Penis size in classical art
Art and literature, especially from ancient Greece and the age of the Renaissance has a culturally-biased attitude towards human male penis, with penis shape deemed to be important, whilst penis size less interesting. More important were the correct proportions and closeness to the image of an ideal male, which is often youthful, innocent and therefore shows signs of a small, uncircumcised penis is best. Read on.
Perceptions of penis sizes and attributes related to penis sizes are largely culture-biased
In Ancient Greece and various vassals of the Greek city states an uncircumcised, small penis was seen as a sign of nobility and cultural superiority, whereas a penis of a bigger size was regarded as vulgar and inappropriate, mostly associated with barbarian culture (this may have been because many barbarians surrounding Greece whom had raided and warred with Greece had demonstrated their penis worship and such practices were therefore a sign of barbarism and cultural vacuum in the eyes of the Greeks).
Ancient Greeks and penis size
Greek culture has left a legacy in terms of portraying penis size as small in art. Although Greeks have demonstrated an interest in the genitals, but they were not preoccupied with size. This coincides with the nature of the Greek art as Greeks considered a large phallus to be humorous, and their art was supposed to be austere. In the arts, small penis identified the ideal or intellectual aspect of the human male, whilst in theatre for example, the person playing the "fool" role wore something like an oversized phallus to indicate his stupidity, the idea being he was therefore closer to animals and less human than his opponent.
Greek gods and their penis size
To the right you can see a statue of Zeus, fished out of the sea last century. Zeus, being a God is very close to the ideal in the classical Greek understanding of art and human body. Gods were often portrayed superior to men, sculpted with carefully outlined proportions in order to preserve and protect their perfection. The penis had to be portrayed as proportionally correct, although it may seem small, the ancient Greek culture paid little attention to size of a penis, it was in no way a sign of virility as opposed to barbaric tribes that surrounded Greece. Instead, virility, in the Greek ideal, or the ability to give life and create offspring were correlated with the moral and intellectual capacity of a being, power or wealth to a lesser extent and whilst Zeus had fathered up to 45 offspring with various goddesses and mortal women, the size of his penis was unimportant. Chorus: My Comedy's a modest girl: she doesn't play the fool By bringing on a great thick floppy red-tipped leather tool To give the kids a laugh.... Aristophanes, "The Clouds" translated by Alan H. Sommerstein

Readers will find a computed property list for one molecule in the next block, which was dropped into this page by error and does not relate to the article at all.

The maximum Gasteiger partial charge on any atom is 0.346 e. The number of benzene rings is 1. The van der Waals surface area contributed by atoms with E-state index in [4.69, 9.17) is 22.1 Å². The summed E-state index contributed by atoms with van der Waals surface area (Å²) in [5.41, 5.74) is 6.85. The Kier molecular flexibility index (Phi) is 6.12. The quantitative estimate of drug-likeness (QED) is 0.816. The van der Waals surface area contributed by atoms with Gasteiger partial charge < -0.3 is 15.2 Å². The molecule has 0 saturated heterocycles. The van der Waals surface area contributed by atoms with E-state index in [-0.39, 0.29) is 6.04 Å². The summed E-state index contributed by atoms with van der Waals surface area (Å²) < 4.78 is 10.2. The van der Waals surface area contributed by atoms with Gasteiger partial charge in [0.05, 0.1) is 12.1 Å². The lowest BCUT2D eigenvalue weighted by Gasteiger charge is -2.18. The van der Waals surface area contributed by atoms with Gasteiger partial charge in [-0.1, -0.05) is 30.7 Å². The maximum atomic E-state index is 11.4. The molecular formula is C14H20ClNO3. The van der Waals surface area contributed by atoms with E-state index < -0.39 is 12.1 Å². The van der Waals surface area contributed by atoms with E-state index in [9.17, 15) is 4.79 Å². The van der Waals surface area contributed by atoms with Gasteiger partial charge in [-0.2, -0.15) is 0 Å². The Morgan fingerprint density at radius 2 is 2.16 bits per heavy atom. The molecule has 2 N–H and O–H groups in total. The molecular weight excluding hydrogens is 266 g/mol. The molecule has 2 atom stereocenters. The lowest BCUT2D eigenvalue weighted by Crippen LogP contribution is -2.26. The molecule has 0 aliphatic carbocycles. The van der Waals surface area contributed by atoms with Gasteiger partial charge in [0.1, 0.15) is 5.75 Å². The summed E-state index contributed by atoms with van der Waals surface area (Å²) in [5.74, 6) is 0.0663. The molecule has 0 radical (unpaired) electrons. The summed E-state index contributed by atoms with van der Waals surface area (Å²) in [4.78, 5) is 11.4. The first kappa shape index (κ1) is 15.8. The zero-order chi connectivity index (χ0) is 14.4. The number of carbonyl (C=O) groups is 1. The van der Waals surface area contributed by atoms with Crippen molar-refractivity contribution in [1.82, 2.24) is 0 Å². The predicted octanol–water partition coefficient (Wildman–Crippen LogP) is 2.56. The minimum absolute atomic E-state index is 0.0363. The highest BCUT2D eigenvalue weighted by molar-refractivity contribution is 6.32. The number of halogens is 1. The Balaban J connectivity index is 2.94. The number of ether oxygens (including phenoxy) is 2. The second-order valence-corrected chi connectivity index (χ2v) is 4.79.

Athletes were sculpted with small penises
This bronze statue of a victorious athlete touching the olive wreath on his brow was fished out of the Adriatic Sea near Fano, Italy in 1964. Though realistic, like the sculpture of Zeus above, his penis is small after the Greek ideal. Despite centuries of submersion and encrustation, what may be the realistic detail of a superficial dorsal vein has survived which would again indicate the drive towards realism and austerity, as a serious piece of art it had to overt disproportional characteristics and therefore the penis appears to be small. This statue is regarded to be one of the best examples of ancient Greek sculpting genius, the male - a victorious athlete. A male in perfect physical state whilst also an image of a successful male.